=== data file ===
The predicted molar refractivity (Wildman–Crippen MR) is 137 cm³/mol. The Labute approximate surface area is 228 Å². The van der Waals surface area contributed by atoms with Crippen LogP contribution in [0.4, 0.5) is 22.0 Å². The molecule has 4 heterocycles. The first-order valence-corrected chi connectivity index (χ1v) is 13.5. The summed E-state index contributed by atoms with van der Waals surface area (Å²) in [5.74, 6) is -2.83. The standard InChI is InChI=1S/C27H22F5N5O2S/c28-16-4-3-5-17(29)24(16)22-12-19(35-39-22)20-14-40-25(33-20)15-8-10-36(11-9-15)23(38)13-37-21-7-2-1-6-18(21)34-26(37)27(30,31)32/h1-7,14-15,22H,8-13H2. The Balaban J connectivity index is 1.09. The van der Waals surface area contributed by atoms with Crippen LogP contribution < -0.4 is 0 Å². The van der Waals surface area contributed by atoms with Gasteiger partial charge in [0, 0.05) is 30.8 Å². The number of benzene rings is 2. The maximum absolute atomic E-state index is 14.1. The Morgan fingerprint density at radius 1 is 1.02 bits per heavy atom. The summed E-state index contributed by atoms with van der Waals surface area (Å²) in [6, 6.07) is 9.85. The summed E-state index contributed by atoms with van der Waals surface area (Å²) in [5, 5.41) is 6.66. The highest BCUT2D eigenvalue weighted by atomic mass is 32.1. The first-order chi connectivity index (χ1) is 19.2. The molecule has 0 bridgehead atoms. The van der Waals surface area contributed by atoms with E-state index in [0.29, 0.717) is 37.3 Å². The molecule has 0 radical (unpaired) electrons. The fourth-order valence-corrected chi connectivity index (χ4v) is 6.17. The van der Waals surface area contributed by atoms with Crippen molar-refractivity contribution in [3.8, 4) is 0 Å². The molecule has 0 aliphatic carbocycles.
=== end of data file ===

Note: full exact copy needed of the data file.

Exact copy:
The predicted molar refractivity (Wildman–Crippen MR) is 137 cm³/mol. The Labute approximate surface area is 228 Å². The van der Waals surface area contributed by atoms with Crippen LogP contribution in [0.4, 0.5) is 22.0 Å². The molecule has 4 heterocycles. The first-order valence-corrected chi connectivity index (χ1v) is 13.5. The summed E-state index contributed by atoms with van der Waals surface area (Å²) in [5.74, 6) is -2.83. The standard InChI is InChI=1S/C27H22F5N5O2S/c28-16-4-3-5-17(29)24(16)22-12-19(35-39-22)20-14-40-25(33-20)15-8-10-36(11-9-15)23(38)13-37-21-7-2-1-6-18(21)34-26(37)27(30,31)32/h1-7,14-15,22H,8-13H2. The Balaban J connectivity index is 1.09. The van der Waals surface area contributed by atoms with Crippen LogP contribution < -0.4 is 0 Å². The van der Waals surface area contributed by atoms with Gasteiger partial charge in [0, 0.05) is 30.8 Å². The number of benzene rings is 2. The maximum absolute atomic E-state index is 14.1. The Morgan fingerprint density at radius 1 is 1.02 bits per heavy atom. The summed E-state index contributed by atoms with van der Waals surface area (Å²) in [6, 6.07) is 9.85. The summed E-state index contributed by atoms with van der Waals surface area (Å²) in [5, 5.41) is 6.66. The highest BCUT2D eigenvalue weighted by atomic mass is 32.1. The first-order chi connectivity index (χ1) is 19.2. The molecule has 0 bridgehead atoms. The van der Waals surface area contributed by atoms with E-state index in [0.29, 0.717) is 37.3 Å². The molecule has 0 radical (unpaired) electrons. The fourth-order valence-corrected chi connectivity index (χ4v) is 6.17. The van der Waals surface area contributed by atoms with Crippen molar-refractivity contribution in [3.8, 4) is 0 Å². The molecule has 0 aliphatic carbocycles.